In a bipartite graph, how can we find the total number of ways of getting a maximal matching?

The cardinality of both the sets in the bipartite graph may not be the same. So two matchings are said to be different if they have at least one distinct edge.

  • $\begingroup$ @Raphael - I think this question should be unmarked as duplicate. The question you've referred to has been recently put on hold as unclear, and it looks like its frustrated author has closed his/her account. Additionally, a similar question has been asked on SO recently, and I have given my answer, but this question has been put on hold as well. It looks like a war against the question! But actually it's a valid combinatorial question in case of complete bigraphs, and also a valid algorithmic question in case of general bigraphs. $\endgroup$
    – HEKTO
    Aug 3, 2014 at 17:19
  • $\begingroup$ @HEKTO I think this here question would be closed as unclear for the same reasons as the duplicate. The OP can improve their question at any time. $\endgroup$
    – Raphael
    Aug 3, 2014 at 17:23
  • $\begingroup$ @Raphael - The question is formulated in such a way that it's evident the terminology is new to its author - but CS professionals can extract its real meaning, do they? $\endgroup$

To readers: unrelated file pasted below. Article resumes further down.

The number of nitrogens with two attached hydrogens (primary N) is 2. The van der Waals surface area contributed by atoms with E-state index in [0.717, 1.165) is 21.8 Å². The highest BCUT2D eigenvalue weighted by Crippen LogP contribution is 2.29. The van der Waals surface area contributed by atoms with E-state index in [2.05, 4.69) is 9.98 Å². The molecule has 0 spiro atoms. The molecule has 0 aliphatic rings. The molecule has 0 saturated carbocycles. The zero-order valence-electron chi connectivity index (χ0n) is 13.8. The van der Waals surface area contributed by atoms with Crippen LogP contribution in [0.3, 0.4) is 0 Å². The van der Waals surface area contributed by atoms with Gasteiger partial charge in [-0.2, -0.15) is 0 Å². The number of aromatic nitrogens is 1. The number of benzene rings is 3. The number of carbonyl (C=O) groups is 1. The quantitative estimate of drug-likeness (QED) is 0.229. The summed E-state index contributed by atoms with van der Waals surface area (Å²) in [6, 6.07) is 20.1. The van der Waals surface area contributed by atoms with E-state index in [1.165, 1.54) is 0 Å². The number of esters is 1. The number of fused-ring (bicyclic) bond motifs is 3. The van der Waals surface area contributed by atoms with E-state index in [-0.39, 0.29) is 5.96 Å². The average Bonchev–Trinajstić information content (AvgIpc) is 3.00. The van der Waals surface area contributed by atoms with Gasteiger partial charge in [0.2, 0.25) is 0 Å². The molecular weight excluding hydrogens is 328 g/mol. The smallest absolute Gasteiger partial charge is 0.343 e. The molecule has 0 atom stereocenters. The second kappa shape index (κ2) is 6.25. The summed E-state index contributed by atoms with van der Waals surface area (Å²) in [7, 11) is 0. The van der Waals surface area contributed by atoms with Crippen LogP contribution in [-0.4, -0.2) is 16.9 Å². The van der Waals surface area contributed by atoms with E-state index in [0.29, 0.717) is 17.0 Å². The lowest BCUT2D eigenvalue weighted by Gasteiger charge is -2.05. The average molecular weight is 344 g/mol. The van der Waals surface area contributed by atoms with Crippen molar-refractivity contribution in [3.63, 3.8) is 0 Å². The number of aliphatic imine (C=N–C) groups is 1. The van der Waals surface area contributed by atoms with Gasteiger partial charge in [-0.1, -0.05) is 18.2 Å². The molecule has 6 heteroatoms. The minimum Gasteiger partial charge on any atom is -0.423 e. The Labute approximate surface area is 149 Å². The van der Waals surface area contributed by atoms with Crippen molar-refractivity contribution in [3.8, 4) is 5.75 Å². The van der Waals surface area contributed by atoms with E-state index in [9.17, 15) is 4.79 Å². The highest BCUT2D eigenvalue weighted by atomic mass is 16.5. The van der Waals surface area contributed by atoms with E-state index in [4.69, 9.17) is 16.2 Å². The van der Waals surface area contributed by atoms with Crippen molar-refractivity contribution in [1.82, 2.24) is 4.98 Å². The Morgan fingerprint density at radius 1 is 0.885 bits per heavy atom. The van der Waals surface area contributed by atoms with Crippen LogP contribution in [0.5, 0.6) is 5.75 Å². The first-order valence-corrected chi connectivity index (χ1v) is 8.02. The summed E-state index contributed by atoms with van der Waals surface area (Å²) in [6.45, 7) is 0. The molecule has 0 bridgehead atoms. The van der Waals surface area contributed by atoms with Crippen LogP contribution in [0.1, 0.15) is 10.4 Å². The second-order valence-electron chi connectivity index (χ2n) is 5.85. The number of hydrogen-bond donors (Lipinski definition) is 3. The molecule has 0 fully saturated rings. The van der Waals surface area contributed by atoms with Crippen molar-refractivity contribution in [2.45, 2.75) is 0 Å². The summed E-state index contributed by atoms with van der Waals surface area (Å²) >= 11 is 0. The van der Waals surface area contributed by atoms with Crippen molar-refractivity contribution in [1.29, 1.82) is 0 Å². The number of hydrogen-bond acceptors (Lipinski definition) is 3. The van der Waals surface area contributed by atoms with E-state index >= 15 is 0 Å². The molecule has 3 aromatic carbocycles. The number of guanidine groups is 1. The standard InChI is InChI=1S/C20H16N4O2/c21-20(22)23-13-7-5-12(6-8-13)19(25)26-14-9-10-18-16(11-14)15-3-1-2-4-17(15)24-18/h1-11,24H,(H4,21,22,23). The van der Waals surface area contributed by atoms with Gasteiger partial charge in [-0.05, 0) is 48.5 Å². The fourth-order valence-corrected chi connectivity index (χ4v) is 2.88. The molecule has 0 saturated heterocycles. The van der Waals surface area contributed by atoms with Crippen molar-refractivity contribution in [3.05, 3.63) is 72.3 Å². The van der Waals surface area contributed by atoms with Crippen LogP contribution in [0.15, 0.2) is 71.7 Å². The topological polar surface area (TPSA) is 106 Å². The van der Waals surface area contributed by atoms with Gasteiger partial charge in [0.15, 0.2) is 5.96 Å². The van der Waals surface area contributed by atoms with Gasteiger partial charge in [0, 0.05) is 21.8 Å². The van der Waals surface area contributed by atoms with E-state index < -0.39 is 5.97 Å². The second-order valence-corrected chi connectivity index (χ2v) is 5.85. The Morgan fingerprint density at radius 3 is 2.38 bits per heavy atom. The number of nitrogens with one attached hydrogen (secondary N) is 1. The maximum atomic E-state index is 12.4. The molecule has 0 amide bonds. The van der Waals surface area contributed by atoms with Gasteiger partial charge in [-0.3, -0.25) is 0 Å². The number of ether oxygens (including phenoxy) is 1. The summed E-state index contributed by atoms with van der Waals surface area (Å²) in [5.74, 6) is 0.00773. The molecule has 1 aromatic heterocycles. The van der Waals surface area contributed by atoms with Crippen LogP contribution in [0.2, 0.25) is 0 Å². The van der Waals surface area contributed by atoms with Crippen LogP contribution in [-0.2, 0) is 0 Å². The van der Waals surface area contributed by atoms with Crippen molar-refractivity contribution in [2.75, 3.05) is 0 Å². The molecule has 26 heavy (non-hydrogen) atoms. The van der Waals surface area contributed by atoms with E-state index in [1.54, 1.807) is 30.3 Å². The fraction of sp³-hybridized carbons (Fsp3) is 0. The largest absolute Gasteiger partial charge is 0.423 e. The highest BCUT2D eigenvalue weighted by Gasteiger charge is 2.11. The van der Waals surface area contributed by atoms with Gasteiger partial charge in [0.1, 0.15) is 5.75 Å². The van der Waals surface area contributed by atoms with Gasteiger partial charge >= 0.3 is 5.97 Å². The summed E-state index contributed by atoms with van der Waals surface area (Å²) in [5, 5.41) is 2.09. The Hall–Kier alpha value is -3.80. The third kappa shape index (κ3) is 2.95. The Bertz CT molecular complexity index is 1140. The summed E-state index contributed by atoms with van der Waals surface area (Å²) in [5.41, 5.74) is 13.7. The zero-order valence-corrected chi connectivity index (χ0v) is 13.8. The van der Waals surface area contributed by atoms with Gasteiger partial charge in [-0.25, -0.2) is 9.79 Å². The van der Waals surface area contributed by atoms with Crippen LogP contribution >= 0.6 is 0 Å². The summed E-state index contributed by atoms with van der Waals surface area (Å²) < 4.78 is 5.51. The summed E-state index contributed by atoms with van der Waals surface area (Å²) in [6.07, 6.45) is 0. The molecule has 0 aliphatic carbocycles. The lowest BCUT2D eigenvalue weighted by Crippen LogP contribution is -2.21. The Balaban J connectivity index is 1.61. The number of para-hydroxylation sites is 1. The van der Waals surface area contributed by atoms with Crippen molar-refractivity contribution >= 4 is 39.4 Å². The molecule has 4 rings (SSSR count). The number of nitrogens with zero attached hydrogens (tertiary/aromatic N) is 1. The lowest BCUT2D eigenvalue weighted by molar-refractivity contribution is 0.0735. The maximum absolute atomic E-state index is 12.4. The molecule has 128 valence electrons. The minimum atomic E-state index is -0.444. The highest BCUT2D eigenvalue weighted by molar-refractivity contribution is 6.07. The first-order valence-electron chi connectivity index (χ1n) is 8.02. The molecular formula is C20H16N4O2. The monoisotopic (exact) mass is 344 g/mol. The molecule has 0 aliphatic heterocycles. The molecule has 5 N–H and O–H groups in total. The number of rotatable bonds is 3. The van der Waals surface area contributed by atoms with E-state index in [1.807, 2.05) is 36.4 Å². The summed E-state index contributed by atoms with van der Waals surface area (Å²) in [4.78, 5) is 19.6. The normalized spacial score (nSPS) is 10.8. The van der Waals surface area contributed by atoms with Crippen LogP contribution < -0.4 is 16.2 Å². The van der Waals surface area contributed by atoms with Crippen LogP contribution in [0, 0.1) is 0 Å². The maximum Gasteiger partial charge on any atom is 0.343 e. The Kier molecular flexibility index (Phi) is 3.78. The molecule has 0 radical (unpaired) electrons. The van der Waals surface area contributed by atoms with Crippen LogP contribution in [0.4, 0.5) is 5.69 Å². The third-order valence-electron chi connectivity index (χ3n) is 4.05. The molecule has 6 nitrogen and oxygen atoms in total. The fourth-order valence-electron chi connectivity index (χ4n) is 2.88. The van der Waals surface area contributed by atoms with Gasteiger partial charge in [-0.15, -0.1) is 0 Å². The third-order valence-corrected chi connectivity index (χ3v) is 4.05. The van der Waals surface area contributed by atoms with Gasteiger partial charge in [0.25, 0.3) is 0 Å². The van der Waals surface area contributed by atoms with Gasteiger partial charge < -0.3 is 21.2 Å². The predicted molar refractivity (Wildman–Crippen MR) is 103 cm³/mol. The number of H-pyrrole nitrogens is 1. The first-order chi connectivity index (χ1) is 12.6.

– HEKTO
    Aug 3, 2014 at 17:31
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    $\begingroup$ Your question may or may not be the same as that earlier one… Both questions are unclear. They're clearly about the same topic — the number of maximal matchings in a bipartite graph — but what is your question on this topic? Have you read Wikipedia? $\endgroup$ Aug 3, 2014 at 23:15
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    $\begingroup$ What research have you done? Where have you looked? What have you found so far on this topic? On this site, we expect you to make a significant effort on your own before asking, and to tell us in the question what you've tried. (Cc: @HEKTO.) $\endgroup$
    – D.W.
    Aug 14, 2014 at 20:48


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